Last week, 10 prominent Iranian activists, including Narges Mohammadi and Mohammad Nourizad, who both served as political prisoners, and renowned filmmakers Jafar Panahi and Mohammad Rasoulof wrote to Michelle Bachelet, the United Nations High Commissioner for Human Rights, and other international rights organizations. They called for urgent action to combat the Covid crisis in Iran, including a commitment by the Iranian government to import vaccines.

They said, “We will face appalling mass deaths in Iran if enough vaccines are not imported to vaccinate everyone in the country,” giving Khamenei’s vaccine ban, the lack of other vaccines and the promotion of large religious gatherings of the government that act as super- Spreizer and emphasizes that the official figures cannot be trusted.

The Iranian currency has fallen to almost a tenth of its value since 2017, forcing the government to print money to offset the loss of overseas income. Inflation is approaching 50 percent, which is lowering workers’ wages. Government officials have admitted that up to 60 percent of Iranians have fallen below the poverty line, far more than the 30 percent reported in official statistics, and cannot afford a lot of food. New data shows that the prices of seven foods, including cooking oil, beverages, mushrooms, tomatoes, butter, and carrots, rose more than 100 percent in July year-over-year, along with an increase in drug costs.

House prices have also risen after people bought property to protect their savings, leading to higher rents amid a massive shortage of affordable housing as workers moved from drought-hit rural areas to cities.

On state television, President Raisi stressed that he would keep his election promise to build one million affordable apartments for sale annually during his tenure. But the scale of the task was revealed in the Iranian business media, which reported that it would cost $ 15 billion a year, more than last year’s oil export revenues. The reports indicated that at $ 200 per square meter, even a 50-square-meter apartment would cost $ 10,000, which most workers cannot match. Others asked how the new houses could be supplied with electricity and water given the existing electricity and water shortages.

Strikes and protests that subsided with the onset of the pandemic have now resurfaced, including the ongoing strike by contract workers in the state petrochemical industry and protests against electricity and water shortages.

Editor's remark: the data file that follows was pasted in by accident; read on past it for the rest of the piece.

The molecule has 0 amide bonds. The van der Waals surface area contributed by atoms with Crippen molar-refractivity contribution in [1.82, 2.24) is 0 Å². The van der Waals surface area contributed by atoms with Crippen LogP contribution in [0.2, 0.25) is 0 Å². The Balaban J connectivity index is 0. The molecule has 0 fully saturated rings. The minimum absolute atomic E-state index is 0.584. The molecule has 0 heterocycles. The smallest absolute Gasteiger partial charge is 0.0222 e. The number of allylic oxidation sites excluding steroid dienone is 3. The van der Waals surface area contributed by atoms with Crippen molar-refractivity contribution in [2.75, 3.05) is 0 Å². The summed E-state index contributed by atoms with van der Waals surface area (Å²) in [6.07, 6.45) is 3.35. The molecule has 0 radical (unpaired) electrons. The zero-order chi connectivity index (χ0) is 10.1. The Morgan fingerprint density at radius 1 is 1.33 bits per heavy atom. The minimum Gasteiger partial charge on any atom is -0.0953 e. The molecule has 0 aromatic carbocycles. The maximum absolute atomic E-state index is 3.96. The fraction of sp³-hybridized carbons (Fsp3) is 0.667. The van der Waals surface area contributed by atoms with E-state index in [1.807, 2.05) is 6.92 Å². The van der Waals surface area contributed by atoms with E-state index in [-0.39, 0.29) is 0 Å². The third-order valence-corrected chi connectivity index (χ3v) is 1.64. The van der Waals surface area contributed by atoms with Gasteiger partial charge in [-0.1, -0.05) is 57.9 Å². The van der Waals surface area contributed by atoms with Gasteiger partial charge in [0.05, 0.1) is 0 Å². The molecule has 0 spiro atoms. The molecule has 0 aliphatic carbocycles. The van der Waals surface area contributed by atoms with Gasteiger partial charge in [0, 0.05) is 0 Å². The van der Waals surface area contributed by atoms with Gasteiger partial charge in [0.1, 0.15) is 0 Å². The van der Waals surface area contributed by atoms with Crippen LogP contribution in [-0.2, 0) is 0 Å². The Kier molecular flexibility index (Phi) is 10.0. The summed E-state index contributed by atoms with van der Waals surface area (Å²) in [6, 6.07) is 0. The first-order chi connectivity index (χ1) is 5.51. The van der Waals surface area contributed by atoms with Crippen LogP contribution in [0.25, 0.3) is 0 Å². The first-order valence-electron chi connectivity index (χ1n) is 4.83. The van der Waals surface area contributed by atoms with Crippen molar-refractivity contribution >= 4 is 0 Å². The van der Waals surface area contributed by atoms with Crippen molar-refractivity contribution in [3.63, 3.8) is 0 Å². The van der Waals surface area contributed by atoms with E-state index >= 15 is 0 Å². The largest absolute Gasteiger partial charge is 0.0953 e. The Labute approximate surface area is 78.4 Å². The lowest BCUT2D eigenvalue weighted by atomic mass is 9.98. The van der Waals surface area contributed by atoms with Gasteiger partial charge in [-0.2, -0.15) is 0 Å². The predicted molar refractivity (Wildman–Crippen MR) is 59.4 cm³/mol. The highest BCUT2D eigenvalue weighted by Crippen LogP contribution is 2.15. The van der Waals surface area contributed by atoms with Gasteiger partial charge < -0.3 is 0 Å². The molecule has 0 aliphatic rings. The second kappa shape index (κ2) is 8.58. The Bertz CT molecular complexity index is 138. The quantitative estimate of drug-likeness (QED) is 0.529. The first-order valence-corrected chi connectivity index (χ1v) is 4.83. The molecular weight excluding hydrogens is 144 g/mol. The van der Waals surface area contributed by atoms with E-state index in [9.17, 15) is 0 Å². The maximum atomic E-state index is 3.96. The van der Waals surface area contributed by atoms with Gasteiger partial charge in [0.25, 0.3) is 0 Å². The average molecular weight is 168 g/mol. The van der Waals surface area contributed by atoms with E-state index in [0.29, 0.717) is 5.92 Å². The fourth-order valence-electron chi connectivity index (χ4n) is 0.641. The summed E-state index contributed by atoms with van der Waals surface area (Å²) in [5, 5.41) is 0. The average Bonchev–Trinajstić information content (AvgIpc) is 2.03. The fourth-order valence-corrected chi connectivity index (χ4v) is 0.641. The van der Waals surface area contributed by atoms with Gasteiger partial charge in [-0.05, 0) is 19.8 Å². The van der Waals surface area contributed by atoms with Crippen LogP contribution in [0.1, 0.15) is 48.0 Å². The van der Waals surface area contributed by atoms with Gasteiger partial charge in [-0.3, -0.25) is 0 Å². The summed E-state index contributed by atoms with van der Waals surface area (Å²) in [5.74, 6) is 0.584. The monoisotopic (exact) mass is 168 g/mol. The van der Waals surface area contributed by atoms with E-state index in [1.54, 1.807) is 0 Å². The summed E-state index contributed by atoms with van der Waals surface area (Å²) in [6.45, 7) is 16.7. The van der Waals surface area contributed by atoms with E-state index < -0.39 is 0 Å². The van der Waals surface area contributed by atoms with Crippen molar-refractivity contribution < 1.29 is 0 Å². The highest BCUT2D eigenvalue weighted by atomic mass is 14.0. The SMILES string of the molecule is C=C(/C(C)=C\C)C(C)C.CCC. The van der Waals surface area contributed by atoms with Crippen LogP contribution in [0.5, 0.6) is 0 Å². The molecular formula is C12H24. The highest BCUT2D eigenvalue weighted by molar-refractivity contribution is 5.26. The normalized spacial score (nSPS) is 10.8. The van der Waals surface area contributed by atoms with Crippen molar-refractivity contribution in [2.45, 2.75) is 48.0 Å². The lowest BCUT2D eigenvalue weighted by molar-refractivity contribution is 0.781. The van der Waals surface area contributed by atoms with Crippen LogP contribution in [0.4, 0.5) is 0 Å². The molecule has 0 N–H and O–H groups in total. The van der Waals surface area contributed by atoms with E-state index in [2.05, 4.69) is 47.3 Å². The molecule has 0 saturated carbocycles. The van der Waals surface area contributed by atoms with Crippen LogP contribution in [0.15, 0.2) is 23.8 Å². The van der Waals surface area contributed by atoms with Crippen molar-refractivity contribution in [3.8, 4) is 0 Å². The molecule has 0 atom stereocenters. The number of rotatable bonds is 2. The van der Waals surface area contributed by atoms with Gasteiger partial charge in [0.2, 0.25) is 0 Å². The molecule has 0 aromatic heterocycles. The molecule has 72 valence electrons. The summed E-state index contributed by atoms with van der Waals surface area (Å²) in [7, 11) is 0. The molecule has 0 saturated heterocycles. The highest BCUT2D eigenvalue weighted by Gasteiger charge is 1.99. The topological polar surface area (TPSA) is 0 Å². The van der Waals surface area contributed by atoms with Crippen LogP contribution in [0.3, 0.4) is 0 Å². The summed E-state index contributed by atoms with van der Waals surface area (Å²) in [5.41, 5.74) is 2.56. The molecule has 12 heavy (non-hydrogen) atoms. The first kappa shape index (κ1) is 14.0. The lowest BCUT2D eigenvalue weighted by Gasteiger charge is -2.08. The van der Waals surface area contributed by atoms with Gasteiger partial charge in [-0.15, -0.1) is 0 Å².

Hundreds of teachers demonstrated in front of the parliament and the budget and planning building in Tehran on Sunday to protest the cancellation of a pay increase agreed by the former Rouhani government. They sang: “With a Masters and PhD we get a small salary.” Her wage of around $ 120 a month is well below the minimum wage of $ 400 needed to avoid poverty. Masoud Mirkazemi, the new head of the budget and planning organization, dismissed the raise as unaffordable and criticized the previous government for making such a promise to teachers.

The regime came under further criticism when leaked video clips from security cameras in Tehran’s Evin Prison, where many political prisoners are held, revealed the extent of the physical abuse of detainees. According to the website of Iran InternationalA clip shows police officers attacking a handcuffed prisoner while others watch. Another shows several people trying to prevent a fellow prisoner from committing suicide, and a third shows prisoners carrying another prisoner to the clinic, presumably without the help of guards.

While all political groups want to see the lifting of US sanctions and the revival of the nuclear deal with the great powers as a way out of the regime’s economic, social and political crisis, it is becoming increasingly unlikely that the US will agree to lift all sanctions in 2018 were re-imposed by the Trump administration, as well as others that were later imposed. While Raisi has expressed support for the Vienna sanctions lifting talks, Raisi said he would not agree to negotiate under pressure, an indication of demands by the United States and its European allies not to delay talks further .

Tehran hopes to use the collapse of Washington’s puppet regime in Afghanistan – even if relations with the Taliban are far from good – to improve its negotiating position and is in no hurry to resume talks that were suspended in June until Raisi’s inauguration .

Iran’s new foreign minister, Hossein Amir-Abdollahian, said it was important for Iran to maintain symmetrical relations with Russia and China, in line with Tehran’s “looking east” policy.